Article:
On September 2, Sony announced that the previously rumored FX6 cinema camera was indeed coming before the end of 2020. Here’s some juicy speculation on what we can expect.
While Sony has been tight-lipped on what exactly the FX6 would feature, they did at least drop a couple of teaser images that begin to paint a picture. We also know where this cinema camera has been: the FS5 II; what a Cinema Line camera looks like one tier above: the FX9; and, where Sony is currently at in regards to video recording capabilities in a smaller, cheaper camera: the a7S III.
One thing that is almost a gimme, the FX6 will feature a full-frame sensor like the FX9 — possibly the same exact sensor. Further backing this up is the fact both teaser images show the FX6 with full-frame lenses mounted — the FE 24-105mm G OSS and FE 16-35mm f/2.8 GM — rather than the typical E PZ 18-105mm G OSS or E PZ 28-135mm f/4 G OSS usually used.
One component that won’t be included on the FX6 but is on the FX9 is the locking E-mount that provides extra security and stability for large lenses. On the flip side, it’s clearly shown in images that the FX6 does take after the FX9 in that there will be no viewfinder built in to the rear side of the camera.
Not that there was any doubt, but the released product images also show a Slot Select button meaning there will be two memory card slots available. The type of memory card media used, however, is up for speculation. It could go one of two ways: take the a7S III idea of two dual card slots accepting either SD cards (which the FS5 II used too) or CFexpress Type A within the same slot, or match up the FX6 to the FX9 (as they are now both considered Cinema Line cameras) and make them XQD card slots for simple compatibility within that lineup.
A couple more speculations are the chance for an updated electronic variable neutral density filter and a built-in gyro for post-stabilization. The FS5 II and FX9 have wonderful built-in 2-to-7-stop electronic ND filters, but it would be nice to see this expanded to 10 stops like the Canon C300 Mark III — albeit not a full-frame camera. Likewise, the FX9 had already updated how the Clear (off) setting of the variable ND worked so that the sensor would be covered with clear protective glass, and that would naturally be welcome on the FX6.
As for the built-in gyro sensor, we’ve seen the positive reviews of its implementation inside the FX9 which allows for the camera’s position to be tracked while recording and then later corrected for stabilization using Sony’s Catalyst Browse software. This may be one of those special features that keeps the FX9 a step above, but the FX6 clearly has the more run-and-gun form factor which would benefit from such an addition.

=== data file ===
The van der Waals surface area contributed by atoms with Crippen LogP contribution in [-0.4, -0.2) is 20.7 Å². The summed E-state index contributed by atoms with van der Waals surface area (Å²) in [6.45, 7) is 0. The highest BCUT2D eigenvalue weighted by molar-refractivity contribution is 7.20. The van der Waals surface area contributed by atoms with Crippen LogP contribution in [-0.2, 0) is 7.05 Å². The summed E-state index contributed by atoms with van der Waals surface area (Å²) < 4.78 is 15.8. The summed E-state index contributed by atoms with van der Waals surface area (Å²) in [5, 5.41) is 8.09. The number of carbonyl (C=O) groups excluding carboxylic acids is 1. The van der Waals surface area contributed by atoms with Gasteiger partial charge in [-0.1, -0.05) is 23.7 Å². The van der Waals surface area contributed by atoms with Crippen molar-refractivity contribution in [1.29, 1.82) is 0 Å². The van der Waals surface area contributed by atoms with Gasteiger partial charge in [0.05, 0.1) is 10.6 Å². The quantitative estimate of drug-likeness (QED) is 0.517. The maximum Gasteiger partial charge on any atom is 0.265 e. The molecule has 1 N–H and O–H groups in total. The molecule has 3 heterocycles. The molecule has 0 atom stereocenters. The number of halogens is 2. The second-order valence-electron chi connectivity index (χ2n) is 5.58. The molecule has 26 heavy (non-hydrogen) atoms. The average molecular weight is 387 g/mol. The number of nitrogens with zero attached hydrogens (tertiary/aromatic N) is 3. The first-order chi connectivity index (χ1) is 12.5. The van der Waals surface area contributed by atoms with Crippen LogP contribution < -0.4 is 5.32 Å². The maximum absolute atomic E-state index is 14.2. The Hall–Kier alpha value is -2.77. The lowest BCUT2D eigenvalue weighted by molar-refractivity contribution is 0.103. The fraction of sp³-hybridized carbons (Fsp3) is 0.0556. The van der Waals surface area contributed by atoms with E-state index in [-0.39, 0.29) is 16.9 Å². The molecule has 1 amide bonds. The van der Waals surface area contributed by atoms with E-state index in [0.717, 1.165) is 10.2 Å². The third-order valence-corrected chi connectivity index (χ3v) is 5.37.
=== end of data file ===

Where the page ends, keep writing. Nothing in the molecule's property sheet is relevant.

The specifics of what’s going on with the capabilities in the FX6 is a much more gray area openly exposed to Sony’s artificial crippling. They’ve played their hand with the a7S III, and from that we know they are capable of making one hell of a video camera with a small footprint at a relatively low price. Should we expect a7S internals just as the FS5s before it? Or would that be too much of a risk toward the higher end and they should essentially make it a lesser capable FX9?
In the FS5 II, we have internal 4K 8-bit 4:2:0 and 1080p 10-bit 4:2:2. If the powers that be at Sony wanted to, they could simply continue the a7S-FS5-FX6 connection and bring the wonderful 4K 120p 10-bit 4:2:2 internal recording into the Cinema Line camera.
The same goes for its autofocus system. While the FS5 II’s autofocus is “meh,” the FX9 and a7S III also set the bar pretty high for what a newly released Cinema Line camera should be capable of here. It would not be out of line to see Real-time Eye AF, Touch Focus, and hopefully Touch Tracking.
Then there’s the color. The FS5 II already established itself as using Venice-like color science, however there’s always room for improvements and refinements. For those that are FX9 owners looking at the FX6 as a B camera, it would be important for the FX6 to follow its big brother identically in this area. Bring in the matching Venice color science, and bring in the S-Cinetone gamma curve.
What the Sony FX6 will cost is a little up in the air as well. It’s a tug of war between the $3,500 a7S III and the $11,000 FX9. Today we can buy a new FS5 II for $4,748, so does that mean Sony prices the FX6 higher than that or are they going to replace the FS5 II at that price point? Get too greedy and customers may just stay down at the a7S III level or not see the point when the FX9 is there for a little more. Price it too low and a7S III users start second guessing their orders and the FX9 looks too spendy.
The reality is though, I think all three can serve their respective customers in enough different ways to where pricing won’t get overly involved in the comparison. It would be my wish for the FX6 to immediately takeover the $5,000 price point, but just as the FX9 didn’t replace the FS7 II, it’s probable that $6,000 to $7,000 might be more likely as an introduction with the FS5 II continuing to be sold.
As of this writing, the upcoming Sony FX6 sits on a barebones B&H page awaiting more information and pre-ordering to begin. Visit the product link and you can sign up to be notified with updates.